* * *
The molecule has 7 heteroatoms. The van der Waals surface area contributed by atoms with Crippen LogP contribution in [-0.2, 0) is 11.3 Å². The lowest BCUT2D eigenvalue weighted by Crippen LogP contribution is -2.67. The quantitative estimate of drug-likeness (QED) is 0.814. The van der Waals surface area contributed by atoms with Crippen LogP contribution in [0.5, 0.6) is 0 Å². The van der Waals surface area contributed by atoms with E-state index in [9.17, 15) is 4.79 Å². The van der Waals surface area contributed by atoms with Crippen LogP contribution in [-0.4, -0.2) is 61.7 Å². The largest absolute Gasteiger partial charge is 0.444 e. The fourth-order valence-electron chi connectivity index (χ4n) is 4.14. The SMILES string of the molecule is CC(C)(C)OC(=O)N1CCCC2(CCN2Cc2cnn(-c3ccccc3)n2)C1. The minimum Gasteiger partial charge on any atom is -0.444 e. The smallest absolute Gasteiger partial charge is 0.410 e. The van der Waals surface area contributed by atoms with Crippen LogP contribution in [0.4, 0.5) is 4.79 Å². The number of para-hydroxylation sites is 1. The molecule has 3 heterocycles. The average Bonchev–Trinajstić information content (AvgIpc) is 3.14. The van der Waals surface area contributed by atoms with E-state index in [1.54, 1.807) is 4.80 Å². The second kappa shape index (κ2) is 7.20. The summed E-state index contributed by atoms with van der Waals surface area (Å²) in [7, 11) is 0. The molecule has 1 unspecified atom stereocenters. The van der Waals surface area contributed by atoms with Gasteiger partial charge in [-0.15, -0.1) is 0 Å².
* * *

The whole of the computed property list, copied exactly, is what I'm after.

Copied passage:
The molecule has 7 heteroatoms. The van der Waals surface area contributed by atoms with Crippen LogP contribution in [-0.2, 0) is 11.3 Å². The lowest BCUT2D eigenvalue weighted by Crippen LogP contribution is -2.67. The quantitative estimate of drug-likeness (QED) is 0.814. The van der Waals surface area contributed by atoms with Crippen LogP contribution in [0.5, 0.6) is 0 Å². The van der Waals surface area contributed by atoms with E-state index in [9.17, 15) is 4.79 Å². The van der Waals surface area contributed by atoms with Crippen LogP contribution in [-0.4, -0.2) is 61.7 Å². The largest absolute Gasteiger partial charge is 0.444 e. The fourth-order valence-electron chi connectivity index (χ4n) is 4.14. The SMILES string of the molecule is CC(C)(C)OC(=O)N1CCCC2(CCN2Cc2cnn(-c3ccccc3)n2)C1. The minimum Gasteiger partial charge on any atom is -0.444 e. The smallest absolute Gasteiger partial charge is 0.410 e. The van der Waals surface area contributed by atoms with Crippen LogP contribution in [0.4, 0.5) is 4.79 Å². The number of para-hydroxylation sites is 1. The molecule has 3 heterocycles. The average Bonchev–Trinajstić information content (AvgIpc) is 3.14. The van der Waals surface area contributed by atoms with E-state index in [1.54, 1.807) is 4.80 Å². The second kappa shape index (κ2) is 7.20. The summed E-state index contributed by atoms with van der Waals surface area (Å²) in [7, 11) is 0. The molecule has 1 unspecified atom stereocenters. The van der Waals surface area contributed by atoms with Gasteiger partial charge in [-0.15, -0.1) is 0 Å².